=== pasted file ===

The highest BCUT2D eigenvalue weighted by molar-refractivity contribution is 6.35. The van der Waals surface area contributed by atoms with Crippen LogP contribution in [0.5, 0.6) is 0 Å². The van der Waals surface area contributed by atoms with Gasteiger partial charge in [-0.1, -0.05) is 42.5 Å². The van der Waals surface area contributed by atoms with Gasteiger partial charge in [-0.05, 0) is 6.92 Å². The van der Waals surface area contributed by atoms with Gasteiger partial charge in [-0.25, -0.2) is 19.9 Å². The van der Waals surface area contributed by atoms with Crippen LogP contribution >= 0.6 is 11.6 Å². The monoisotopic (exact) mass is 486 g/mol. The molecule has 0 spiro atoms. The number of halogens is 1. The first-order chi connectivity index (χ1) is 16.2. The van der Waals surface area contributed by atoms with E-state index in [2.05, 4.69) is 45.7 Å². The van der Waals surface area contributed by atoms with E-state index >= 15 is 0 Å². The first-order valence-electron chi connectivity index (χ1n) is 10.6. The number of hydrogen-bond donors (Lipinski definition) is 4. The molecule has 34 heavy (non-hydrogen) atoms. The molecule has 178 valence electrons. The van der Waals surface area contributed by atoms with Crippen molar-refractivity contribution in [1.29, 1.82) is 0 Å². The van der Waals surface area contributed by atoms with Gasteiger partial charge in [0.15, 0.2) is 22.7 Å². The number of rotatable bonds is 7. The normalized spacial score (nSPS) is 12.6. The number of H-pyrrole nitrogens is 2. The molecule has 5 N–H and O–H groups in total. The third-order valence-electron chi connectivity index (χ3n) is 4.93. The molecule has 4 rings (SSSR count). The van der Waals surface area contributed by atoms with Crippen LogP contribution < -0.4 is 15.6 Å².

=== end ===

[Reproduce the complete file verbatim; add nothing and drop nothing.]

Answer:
The highest BCUT2D eigenvalue weighted by molar-refractivity contribution is 6.35. The van der Waals surface area contributed by atoms with Crippen LogP contribution in [0.5, 0.6) is 0 Å². The van der Waals surface area contributed by atoms with Gasteiger partial charge in [-0.1, -0.05) is 42.5 Å². The van der Waals surface area contributed by atoms with Gasteiger partial charge in [-0.05, 0) is 6.92 Å². The van der Waals surface area contributed by atoms with Gasteiger partial charge in [-0.25, -0.2) is 19.9 Å². The van der Waals surface area contributed by atoms with Crippen LogP contribution >= 0.6 is 11.6 Å². The monoisotopic (exact) mass is 486 g/mol. The molecule has 0 spiro atoms. The number of halogens is 1. The first-order chi connectivity index (χ1) is 16.2. The van der Waals surface area contributed by atoms with E-state index in [2.05, 4.69) is 45.7 Å². The van der Waals surface area contributed by atoms with E-state index >= 15 is 0 Å². The first-order valence-electron chi connectivity index (χ1n) is 10.6. The number of hydrogen-bond donors (Lipinski definition) is 4. The molecule has 34 heavy (non-hydrogen) atoms. The molecule has 178 valence electrons. The van der Waals surface area contributed by atoms with Crippen molar-refractivity contribution in [1.29, 1.82) is 0 Å². The van der Waals surface area contributed by atoms with Gasteiger partial charge in [0.15, 0.2) is 22.7 Å². The number of rotatable bonds is 7. The normalized spacial score (nSPS) is 12.6. The number of H-pyrrole nitrogens is 2. The molecule has 5 N–H and O–H groups in total. The third-order valence-electron chi connectivity index (χ3n) is 4.93. The molecule has 4 rings (SSSR count). The van der Waals surface area contributed by atoms with Crippen LogP contribution < -0.4 is 15.6 Å².